# coaltitude

## coaltitude

(koh-al -tă-tewd) See zenith distance.
Collins Dictionary of Astronomy © Market House Books Ltd, 2006
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Established on a heading to the field entry-control point, she noticed coaltitude, converging aircraft on her traffic advisory system (TAS).
As shown in figure 1, the sides are named as follows: (a) Polar Distance, the angular distance between the Pole and the position on earth directly below the star (90 |degrees~ altitude) called the Geographical Position (G.P.), whose latitude remains constant as the star transits the sky from rising to setting; (b) the Colatitude, the angular distance between the Pole and the observer's meridian position; and (c) the Coaltitude, the angular distance between the observer and the Geographical Position.
The greater the diameter of the circle, the lower the altitude of the star, for as mentioned earlier the great circle distance from observer to Geographical Position in angular units gives the coaltitude (90 |degrees~ -- altitude).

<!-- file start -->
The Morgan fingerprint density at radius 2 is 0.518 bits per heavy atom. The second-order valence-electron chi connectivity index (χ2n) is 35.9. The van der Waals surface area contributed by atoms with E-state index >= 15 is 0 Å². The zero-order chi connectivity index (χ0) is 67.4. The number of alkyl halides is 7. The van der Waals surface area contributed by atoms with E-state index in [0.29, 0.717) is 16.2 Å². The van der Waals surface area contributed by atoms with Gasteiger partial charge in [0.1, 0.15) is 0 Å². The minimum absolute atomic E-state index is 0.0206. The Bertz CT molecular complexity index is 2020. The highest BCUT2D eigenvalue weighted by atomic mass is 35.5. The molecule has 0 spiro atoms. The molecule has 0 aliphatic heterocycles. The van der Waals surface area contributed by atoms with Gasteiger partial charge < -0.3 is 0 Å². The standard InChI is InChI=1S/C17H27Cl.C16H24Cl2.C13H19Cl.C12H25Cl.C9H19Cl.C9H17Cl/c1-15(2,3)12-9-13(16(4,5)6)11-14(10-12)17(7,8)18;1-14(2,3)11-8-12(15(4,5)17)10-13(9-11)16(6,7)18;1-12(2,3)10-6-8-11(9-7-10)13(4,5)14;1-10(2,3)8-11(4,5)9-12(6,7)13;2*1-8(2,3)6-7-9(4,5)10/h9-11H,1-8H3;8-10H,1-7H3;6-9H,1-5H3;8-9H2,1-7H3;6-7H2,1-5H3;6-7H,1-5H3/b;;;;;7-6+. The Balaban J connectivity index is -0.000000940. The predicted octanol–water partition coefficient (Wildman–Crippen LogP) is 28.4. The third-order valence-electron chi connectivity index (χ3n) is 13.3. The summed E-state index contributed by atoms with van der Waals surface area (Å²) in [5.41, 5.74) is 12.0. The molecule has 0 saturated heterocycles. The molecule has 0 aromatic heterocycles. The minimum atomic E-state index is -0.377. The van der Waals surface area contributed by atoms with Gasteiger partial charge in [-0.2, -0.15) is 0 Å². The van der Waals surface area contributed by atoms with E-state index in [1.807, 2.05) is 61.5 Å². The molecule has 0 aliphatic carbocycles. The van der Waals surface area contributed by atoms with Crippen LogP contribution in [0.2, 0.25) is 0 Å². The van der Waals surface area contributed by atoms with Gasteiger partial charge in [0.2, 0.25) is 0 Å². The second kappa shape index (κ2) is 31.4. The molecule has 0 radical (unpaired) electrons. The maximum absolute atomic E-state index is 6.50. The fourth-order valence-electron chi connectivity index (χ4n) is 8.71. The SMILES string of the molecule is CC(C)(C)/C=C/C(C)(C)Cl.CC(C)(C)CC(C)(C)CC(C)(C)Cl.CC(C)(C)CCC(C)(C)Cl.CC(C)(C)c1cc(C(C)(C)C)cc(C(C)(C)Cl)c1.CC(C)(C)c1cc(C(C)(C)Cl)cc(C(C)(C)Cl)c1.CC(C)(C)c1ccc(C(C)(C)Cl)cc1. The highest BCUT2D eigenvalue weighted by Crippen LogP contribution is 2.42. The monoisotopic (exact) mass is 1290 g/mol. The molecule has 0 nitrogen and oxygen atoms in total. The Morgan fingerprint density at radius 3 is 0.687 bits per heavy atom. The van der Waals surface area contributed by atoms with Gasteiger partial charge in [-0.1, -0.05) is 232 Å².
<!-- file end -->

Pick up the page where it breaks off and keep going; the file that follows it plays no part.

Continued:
There was good reason to select a low altitude (10 |degrees~ -- 20 |degrees~), since this would give him a larger circle whose radius is the coaltitude. A small radius would restrict his measurements to a small range of latitude and involve the greater imprecision of measuring high altitudes.
About 90 degrees through the break, I spotted an SH-60 in an apparent hover and coaltitude with us.
Seeing an aircraft coaltitude that close was not something either of us expected, so it took us a second to process our next action.
I couldn't register the single piece of critical information out there: We had coaltitude, opposing traffic closing on our position.
With the perceived knowledge that our only coaltitude traffic was the section of Rhinos far ahead of us, and with our lead behind us, we settled into our routine.
The MC-130 flight lead reported he did not see Tiger 05 at their 1 o-clock and coaltitude with them.
I then saw my wingman at my 9 o'clock, one-half mile, coaltitude. Did we just hit each other?
After a lot of straining to see around the "Grumman iron," the pilot called "visual" and added it looked like it was "coaltitude." He then climbed--good thing, too, because before I knew it, we were in a right-to-right pass with a C-130.
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